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The Value of Public Service: Cultivating Communities

by Darin Atteberry, City Manager, Fort Collins, CO and Alliance for Innovation Board Member

Public service is a privilege. Every day I have the opportunity to make my community a better place.

For those of us who have chosen public service as a profession, it is clear that the work we do matters. We directly impact people’s lives in very tangible ways. We provide the necessities – clean drinking water, emergency response, drivable roads, electricity – and these are critical to a community.  But beyond the list of important services, we have a larger role. Public employees help define and differentiate communities. We build and maintain parks, we support cultural facilities and recreation, we conserve and protect open space. In short, we help create quality of life. 

For most of us in the public sector, our job is more than a paycheck. From parks crews to utility line workers, parking attendants to police officers, I know I speak for my colleagues across the nation when I say we take great pride in the quality of our work.  We take great pride in our communities.  And we take great pride in serving.

Increasingly, local governments are run with the same professionalism, efficiency, and high expectations of private business.  To achieve that high standard, we must ardently commit to transparency and continuous improvement.  Just as private shareholders expect dividends, our communities expect us to provide cost-effective, high quality services. We want to do the best work we can, and then find ways to do it even better.

This is where innovation comes into play. In my experience, some of the most innovative minds come from the public sector.  They say necessity is the mother of invention. Well, decreasing resources, increasing pressures, and rising expectations of government have certainly spurred creativity. Public employees across the nation are finding new ways to provide services. We’re redefining partnerships to include public, private, and not for profit collaboration, as well as shared services among public institutions. Innovation is moving beyond a concept to a concrete and necessary practice.

While I cannot understate the character and commitment of public employees, it is crucial that we understand that public service is not solely the responsibility of government.  All of us – from individual residents to global organizations – have to share in the responsibility of caring for our communities. 

Our perception of public service must evolve.  Governments at all levels no longer have the resources and ability to play the traditional role of problem solver. And quite frankly, the assertion that government has all the answers is an outdated and paternalistic model.  Instead, governments, residents, organizations, the private sector, and nonprofits need to redefine our relationships. We must cultivate a collaborative problem-solving culture where we all have the responsibility to address challenges and prepare for the future together.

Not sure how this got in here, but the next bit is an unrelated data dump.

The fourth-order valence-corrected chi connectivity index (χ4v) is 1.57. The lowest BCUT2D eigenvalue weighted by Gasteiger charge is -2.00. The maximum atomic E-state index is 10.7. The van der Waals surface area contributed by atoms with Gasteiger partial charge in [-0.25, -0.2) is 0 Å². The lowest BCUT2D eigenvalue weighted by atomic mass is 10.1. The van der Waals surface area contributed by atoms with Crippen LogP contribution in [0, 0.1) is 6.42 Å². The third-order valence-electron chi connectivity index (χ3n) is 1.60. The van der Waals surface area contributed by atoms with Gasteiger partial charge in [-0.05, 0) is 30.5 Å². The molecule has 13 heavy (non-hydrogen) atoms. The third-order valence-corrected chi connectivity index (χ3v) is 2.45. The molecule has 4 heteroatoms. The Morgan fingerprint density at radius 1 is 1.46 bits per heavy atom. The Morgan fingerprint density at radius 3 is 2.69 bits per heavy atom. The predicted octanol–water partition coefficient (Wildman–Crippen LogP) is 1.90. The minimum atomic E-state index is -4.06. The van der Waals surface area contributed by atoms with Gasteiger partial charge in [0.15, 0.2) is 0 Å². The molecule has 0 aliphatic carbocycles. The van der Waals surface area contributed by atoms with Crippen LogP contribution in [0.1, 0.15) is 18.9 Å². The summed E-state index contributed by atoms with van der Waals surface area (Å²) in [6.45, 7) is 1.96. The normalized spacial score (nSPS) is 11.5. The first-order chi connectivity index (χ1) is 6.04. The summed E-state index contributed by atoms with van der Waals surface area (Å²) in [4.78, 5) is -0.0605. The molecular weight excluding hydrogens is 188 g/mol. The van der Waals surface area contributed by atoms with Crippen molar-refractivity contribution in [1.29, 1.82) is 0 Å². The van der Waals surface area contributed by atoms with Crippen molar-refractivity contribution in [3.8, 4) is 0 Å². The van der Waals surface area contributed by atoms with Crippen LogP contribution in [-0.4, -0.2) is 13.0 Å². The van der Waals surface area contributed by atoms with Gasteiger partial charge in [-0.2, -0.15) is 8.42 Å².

This is the true value of public service; it’s the ability to bring people together to accomplish a common goal.  To help move beyond political beliefs, and beyond the hard lines we too often draw between your opinion and mine.  I believe that people, at their core, care about their community, however that may be defined. Some may want less government, some may want more, but most want to live in a place that’s safe, welcoming, and where people genuinely care for one another.

If we can all agree that we play an important role as public servants, then we can elevate our conversations to address real issues. We can all take responsibility for our actions and speech.  We can disagree while maintaining civility and an authentic commitment to find solutions that are best for our community.  We can pledge to behave with integrity and candor with the intent to foster trust, because trust is imperative.

I believe public service reaches beyond a responsibility to our current community. We have a growing obligation to ensure that our current plans, investments, and actions do not harm future generations.  We need to genuinely embrace a model of sustainability in which environmental stewardship, fiscal responsibility, and social awareness are equally important.

It’s our job as public servants to contribute to quality of life, to demonstrate transparency, to pursue excellence, to innovate, to collaborate, and most importantly to lead by example.  This is not a profession to choose without thoughtful consideration. There is certainly more fortune, free time, and privacy to be found in other careers. But I can think of no other occupation more rewarding.

Theodore Roosevelt said it best, “Far and away the best prize that life has to offer is the chance to work hard at work worth doing.” By that definition, we’ve all earned the prize.

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City of Fort Collins, CO

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